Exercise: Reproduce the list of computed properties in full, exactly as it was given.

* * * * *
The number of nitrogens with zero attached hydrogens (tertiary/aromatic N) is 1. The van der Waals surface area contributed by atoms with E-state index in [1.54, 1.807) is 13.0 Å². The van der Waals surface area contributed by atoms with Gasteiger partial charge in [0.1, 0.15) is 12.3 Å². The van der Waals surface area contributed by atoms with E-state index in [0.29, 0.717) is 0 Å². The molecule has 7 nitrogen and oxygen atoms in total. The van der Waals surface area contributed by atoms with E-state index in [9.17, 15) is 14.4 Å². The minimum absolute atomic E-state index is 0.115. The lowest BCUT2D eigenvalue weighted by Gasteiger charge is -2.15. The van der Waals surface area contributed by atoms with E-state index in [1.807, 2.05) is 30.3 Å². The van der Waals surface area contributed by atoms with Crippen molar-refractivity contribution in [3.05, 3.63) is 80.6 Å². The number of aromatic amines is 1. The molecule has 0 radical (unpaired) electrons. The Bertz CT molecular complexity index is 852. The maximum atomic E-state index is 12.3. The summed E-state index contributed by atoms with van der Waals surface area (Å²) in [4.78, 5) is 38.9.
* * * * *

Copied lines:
The number of nitrogens with zero attached hydrogens (tertiary/aromatic N) is 1. The van der Waals surface area contributed by atoms with E-state index in [1.54, 1.807) is 13.0 Å². The van der Waals surface area contributed by atoms with Gasteiger partial charge in [0.1, 0.15) is 12.3 Å². The van der Waals surface area contributed by atoms with E-state index in [0.29, 0.717) is 0 Å². The molecule has 7 nitrogen and oxygen atoms in total. The van der Waals surface area contributed by atoms with E-state index in [9.17, 15) is 14.4 Å². The minimum absolute atomic E-state index is 0.115. The lowest BCUT2D eigenvalue weighted by Gasteiger charge is -2.15. The van der Waals surface area contributed by atoms with E-state index in [1.807, 2.05) is 30.3 Å². The van der Waals surface area contributed by atoms with Crippen molar-refractivity contribution in [3.05, 3.63) is 80.6 Å². The number of aromatic amines is 1. The molecule has 0 radical (unpaired) electrons. The Bertz CT molecular complexity index is 852. The maximum atomic E-state index is 12.3. The summed E-state index contributed by atoms with van der Waals surface area (Å²) in [4.78, 5) is 38.9.